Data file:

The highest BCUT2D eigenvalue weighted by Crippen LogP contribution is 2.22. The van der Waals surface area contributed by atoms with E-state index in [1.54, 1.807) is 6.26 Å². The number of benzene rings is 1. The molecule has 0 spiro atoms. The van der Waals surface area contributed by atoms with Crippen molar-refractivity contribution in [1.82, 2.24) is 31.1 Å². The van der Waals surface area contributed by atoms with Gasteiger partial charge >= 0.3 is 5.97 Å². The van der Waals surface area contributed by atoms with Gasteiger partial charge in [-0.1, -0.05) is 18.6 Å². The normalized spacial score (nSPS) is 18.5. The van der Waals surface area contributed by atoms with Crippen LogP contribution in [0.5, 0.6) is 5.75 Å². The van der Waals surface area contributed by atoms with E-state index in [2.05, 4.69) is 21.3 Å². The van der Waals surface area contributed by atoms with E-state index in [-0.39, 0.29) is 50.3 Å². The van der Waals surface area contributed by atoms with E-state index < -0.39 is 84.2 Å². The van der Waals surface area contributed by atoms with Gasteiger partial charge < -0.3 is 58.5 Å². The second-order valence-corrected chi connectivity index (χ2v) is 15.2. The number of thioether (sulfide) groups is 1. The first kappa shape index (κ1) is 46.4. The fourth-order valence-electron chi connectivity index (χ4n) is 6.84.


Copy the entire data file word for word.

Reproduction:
The highest BCUT2D eigenvalue weighted by Crippen LogP contribution is 2.22. The van der Waals surface area contributed by atoms with E-state index in [1.54, 1.807) is 6.26 Å². The number of benzene rings is 1. The molecule has 0 spiro atoms. The van der Waals surface area contributed by atoms with Crippen molar-refractivity contribution in [1.82, 2.24) is 31.1 Å². The van der Waals surface area contributed by atoms with Gasteiger partial charge >= 0.3 is 5.97 Å². The van der Waals surface area contributed by atoms with Gasteiger partial charge in [-0.1, -0.05) is 18.6 Å². The normalized spacial score (nSPS) is 18.5. The van der Waals surface area contributed by atoms with Crippen LogP contribution in [0.5, 0.6) is 5.75 Å². The van der Waals surface area contributed by atoms with E-state index in [2.05, 4.69) is 21.3 Å². The van der Waals surface area contributed by atoms with E-state index in [-0.39, 0.29) is 50.3 Å². The van der Waals surface area contributed by atoms with E-state index < -0.39 is 84.2 Å². The van der Waals surface area contributed by atoms with Gasteiger partial charge < -0.3 is 58.5 Å². The second-order valence-corrected chi connectivity index (χ2v) is 15.2. The number of thioether (sulfide) groups is 1. The first kappa shape index (κ1) is 46.4. The fourth-order valence-electron chi connectivity index (χ4n) is 6.84.